Zach Amittay, Washington Advocate of E2, said:

“With the economic impacts from COVID-19 driving significant unemployment across Washington state, investments in the clean energy sector have proven potential to stimulate a recovery. With a focus on smart clean energy policy, lawmakers have the opportunity to generate thousands of new clean energy jobs and millions of dollars in investment to rebuild and strengthen our economy for the long haul.”

Mark Liffman, Founder & CEO of Seattle-based Omnidian Inc. and E2 Member, said:

“Omnidian is proud to be part of Washington’s growing clean energy economy. While these are challenging times for many in the sector, this report’s findings are still clear: our state’s present and future is increasingly being powered by clean energy, and that’s good news for our environment, our economy, and our workforce.”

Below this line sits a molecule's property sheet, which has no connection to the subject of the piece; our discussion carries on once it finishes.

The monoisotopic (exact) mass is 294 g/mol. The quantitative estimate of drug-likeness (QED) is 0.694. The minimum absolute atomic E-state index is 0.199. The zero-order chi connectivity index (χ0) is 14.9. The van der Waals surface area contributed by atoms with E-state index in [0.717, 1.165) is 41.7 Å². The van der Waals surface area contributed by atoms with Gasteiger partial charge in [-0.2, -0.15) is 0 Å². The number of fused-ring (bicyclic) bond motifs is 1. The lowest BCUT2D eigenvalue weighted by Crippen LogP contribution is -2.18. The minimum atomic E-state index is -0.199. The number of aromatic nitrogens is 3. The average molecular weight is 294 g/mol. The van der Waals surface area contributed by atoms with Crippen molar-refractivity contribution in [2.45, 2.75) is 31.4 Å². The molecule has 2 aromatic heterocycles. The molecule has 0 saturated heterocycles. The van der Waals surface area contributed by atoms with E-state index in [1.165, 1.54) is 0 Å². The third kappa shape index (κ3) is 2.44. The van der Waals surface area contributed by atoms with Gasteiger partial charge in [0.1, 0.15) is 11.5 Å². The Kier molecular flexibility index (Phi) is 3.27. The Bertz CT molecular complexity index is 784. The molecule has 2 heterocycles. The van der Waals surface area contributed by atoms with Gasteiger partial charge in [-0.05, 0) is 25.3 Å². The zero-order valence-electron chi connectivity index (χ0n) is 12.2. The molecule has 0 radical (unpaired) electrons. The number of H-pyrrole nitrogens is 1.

Mel Clark, President & CEO of CleanTech Alliance, said:

“The CleanTech Alliance is a strong proponent of the great work E2 does, including compiling this report. The CleanTech industry has faced tremendous setbacks in 2020 due to the COVID-19 pandemic. This snapshot of jobs in the sector will be an important planning tool for the year ahead. We now have the opportunity to prioritize a green economic recovery that will lead to a more diverse and equitable clean technology ecosystem, and I look forward to E2’s efforts to continue to inform that recovery.”

David Giuliani, Founder & Chief Engineer of Low Carbon Prosperity Institute, said: